4. Siddhartha Jain

    Peter Guest

    There were also people using the term the "correct" way:

    Andrew Davidhazy, (Imaging and Photo Technology, RIT)
    Apr 13 1991, 11:34 pm

    "I believe close up lenses can be very good. They are convenient that
    is for sure. The weaker they are the less they affect the performance
    of the prime lens. Typically they affect performance most when prime
    lens is used at large apertures. They do not cause light loss."

    In this case "prime" is clearly used to ditinguish the main lens
    from the supplementary lens.

    Peter.
     
    Peter, Oct 1, 2005
  5. Siddhartha Jain

    Jeremy Nixon Guest

    Well, now you know how things like "prime lens" happen, then. :)
    It's just wrong; light meters are not, nor have they ever been, calibrated
    to 18% gray as a standard. What they really read can vary slightly from
    one manufacturer's opinion to another, but it's closer to 12.5%. ISO
    sensitivity is of course not based on middle gray at all, which accounts
    for the variation.

    The 18% myth seems to be based on what Ansel Adams wanted rather than what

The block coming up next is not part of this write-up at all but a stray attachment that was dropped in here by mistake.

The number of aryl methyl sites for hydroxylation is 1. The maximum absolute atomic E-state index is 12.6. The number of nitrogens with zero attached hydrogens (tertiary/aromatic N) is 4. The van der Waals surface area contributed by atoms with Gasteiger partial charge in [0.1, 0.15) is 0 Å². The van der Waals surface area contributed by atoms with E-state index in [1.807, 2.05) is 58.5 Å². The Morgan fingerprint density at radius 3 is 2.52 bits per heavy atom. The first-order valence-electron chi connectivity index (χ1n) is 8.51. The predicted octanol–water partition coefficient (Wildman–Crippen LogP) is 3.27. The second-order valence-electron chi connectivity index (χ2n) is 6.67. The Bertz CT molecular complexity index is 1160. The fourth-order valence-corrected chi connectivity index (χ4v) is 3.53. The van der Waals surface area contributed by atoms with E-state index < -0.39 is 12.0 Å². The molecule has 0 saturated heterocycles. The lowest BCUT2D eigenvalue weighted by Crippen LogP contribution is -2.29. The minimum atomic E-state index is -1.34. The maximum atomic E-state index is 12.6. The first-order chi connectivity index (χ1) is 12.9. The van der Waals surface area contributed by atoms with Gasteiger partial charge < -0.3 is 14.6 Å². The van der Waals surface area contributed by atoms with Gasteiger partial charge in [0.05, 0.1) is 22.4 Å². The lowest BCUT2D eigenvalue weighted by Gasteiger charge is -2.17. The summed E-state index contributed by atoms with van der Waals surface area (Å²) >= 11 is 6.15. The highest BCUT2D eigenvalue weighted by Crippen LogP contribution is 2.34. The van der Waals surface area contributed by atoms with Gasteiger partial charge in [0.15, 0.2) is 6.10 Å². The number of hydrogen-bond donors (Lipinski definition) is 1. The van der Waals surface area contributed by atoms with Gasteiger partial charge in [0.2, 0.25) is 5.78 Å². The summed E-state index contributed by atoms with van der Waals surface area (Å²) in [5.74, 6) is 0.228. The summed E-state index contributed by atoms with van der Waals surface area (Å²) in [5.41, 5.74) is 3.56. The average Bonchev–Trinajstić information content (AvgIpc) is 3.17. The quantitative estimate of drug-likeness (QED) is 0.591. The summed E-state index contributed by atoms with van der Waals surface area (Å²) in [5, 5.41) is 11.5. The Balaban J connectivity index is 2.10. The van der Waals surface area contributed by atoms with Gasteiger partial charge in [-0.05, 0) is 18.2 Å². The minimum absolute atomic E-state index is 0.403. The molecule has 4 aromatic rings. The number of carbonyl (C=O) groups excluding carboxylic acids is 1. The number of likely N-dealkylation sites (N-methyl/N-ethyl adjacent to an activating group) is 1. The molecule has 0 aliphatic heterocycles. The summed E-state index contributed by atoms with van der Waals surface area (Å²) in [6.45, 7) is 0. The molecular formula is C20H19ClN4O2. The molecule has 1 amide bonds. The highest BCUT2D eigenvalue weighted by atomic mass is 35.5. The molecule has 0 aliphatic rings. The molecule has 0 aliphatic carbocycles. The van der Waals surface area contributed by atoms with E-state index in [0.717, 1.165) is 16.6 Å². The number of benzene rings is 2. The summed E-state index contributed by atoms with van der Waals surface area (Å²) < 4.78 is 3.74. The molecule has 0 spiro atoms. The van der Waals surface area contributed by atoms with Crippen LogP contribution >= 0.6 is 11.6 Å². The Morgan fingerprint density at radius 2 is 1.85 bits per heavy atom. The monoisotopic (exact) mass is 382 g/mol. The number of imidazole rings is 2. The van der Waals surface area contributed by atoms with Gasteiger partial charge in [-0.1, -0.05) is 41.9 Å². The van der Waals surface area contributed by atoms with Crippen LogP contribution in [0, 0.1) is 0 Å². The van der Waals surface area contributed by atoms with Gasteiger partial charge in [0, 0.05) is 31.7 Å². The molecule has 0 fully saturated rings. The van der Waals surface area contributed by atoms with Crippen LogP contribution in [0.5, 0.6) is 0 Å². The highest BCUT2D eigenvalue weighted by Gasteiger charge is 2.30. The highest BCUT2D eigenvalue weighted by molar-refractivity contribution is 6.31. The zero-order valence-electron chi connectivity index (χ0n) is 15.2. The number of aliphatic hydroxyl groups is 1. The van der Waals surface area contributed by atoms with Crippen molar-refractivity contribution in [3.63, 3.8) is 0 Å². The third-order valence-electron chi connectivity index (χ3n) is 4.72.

actually came to be. Adams lobbied for 18% gray to be the standard. He
    was not successful.
    It really is, yes. Unfortunately, 18% gray is about a half-stop up from
    middle gray, and if you meter reflected light from it without somehow
    accounting for that (by angling the card, for example) you will be
    underexposing by a half stop from what you thought, more or less. With
    a Nikon it will be a half stop, but I'm given to understand that Canons
    meter a bit higher, so it may be less than that (I have no Canon, so this
    is secondhand information).

    But the 18% gray myth is so pervasive that even Kodak makes 18% gray cards,
    when they most certainly know better.

    By now, of course, lots of photographers have over the years been consciously
    or unconsciously working around the error in their workflows, to the point
    that "18% gray plus workarounds" can actually work. If someone came out
    with a 12.5% gray card right now, people wouldn't know what to do with it!
     
    Jeremy Nixon, Oct 1, 2005
  6. Siddhartha Jain